don't get to be a diva for going on twenty years without a
little chameleon in you. After a few missteps in the
90s, Kylie Minogue has shown an amazing ability to adapt to
the changing styles and subjects of the musical world;
reinventing herself again and again so that as a woman in
her mid-thirties she is every bit as with it as she was when
she originally came to notice as an cute eighteen-year-old
the follow up to her smash US comeback CD Fever,
Minogue and her compatriots pull off the not unimpressive
feat of making a modern techno album that feels strangely
timeless. In fact, Body Language seems to be
the album that Madonna was trying unsuccessfully to make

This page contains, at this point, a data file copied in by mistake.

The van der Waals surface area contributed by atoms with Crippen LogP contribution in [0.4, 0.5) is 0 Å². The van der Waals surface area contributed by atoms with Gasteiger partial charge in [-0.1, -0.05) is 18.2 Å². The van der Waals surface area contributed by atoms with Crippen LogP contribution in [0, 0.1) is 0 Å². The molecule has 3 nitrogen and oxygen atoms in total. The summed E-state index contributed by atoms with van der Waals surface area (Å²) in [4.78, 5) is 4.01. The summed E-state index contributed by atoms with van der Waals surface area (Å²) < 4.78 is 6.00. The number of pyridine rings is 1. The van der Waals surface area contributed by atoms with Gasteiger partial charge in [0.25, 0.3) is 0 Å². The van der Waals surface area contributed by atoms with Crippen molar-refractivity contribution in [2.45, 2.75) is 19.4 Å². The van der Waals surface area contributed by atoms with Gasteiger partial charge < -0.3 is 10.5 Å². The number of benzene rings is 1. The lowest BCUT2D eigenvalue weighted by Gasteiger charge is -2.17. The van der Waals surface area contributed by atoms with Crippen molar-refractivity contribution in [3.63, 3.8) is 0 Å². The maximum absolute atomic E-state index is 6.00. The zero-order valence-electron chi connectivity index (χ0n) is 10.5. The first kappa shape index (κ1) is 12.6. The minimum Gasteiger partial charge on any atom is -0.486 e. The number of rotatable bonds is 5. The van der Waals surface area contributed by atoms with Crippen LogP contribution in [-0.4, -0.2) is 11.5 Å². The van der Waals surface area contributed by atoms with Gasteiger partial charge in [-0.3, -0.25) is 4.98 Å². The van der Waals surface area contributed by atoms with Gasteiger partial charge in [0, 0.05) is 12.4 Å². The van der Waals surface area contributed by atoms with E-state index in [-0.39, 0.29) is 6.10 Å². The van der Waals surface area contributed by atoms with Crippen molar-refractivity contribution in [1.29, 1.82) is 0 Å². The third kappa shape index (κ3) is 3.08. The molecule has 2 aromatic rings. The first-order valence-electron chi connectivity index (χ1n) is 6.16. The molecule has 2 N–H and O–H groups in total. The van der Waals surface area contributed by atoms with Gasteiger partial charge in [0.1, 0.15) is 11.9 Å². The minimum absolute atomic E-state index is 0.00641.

with American Life... a musical statement that was at
once completely up-to-date and yet would not scare off long
Sometimes, in songs like
the impossibly sultry bedroom jam "Chocolate" and the torrid
single "Slow," the songs are undeniably sterile dance tracks
and yet Minogue's cooing voice and innate songcrafting
ability heat up what could be a cool dish. Retro-vibed
dance tracks like "Obsession" and "I Feel For You" seem
wonderfully timeless, these songs could have been hits in
the 80s, 90s or today. "Still Standing" uses a clever
quote from Lisa-Lisa and Cult Jam's "I Wonder If I Take You
Home" to ground the song in a funky place.
Very few veteran artists
can do a techno-colored album any justice. Heavy
hitters like U2, Madonna, David Bowie and many others have
failed miserably. Who'd have thought the tiny
Australian thrush who just three years ago was best known in
the US for a chirpy Hi-NRG 1988 remake of "The Loco-Motion"
would be one of the few who could do it right?
Jay S. Jacobs
2004 PopEntertainment.com. All rights reserved.
Posted: February 8, 2004.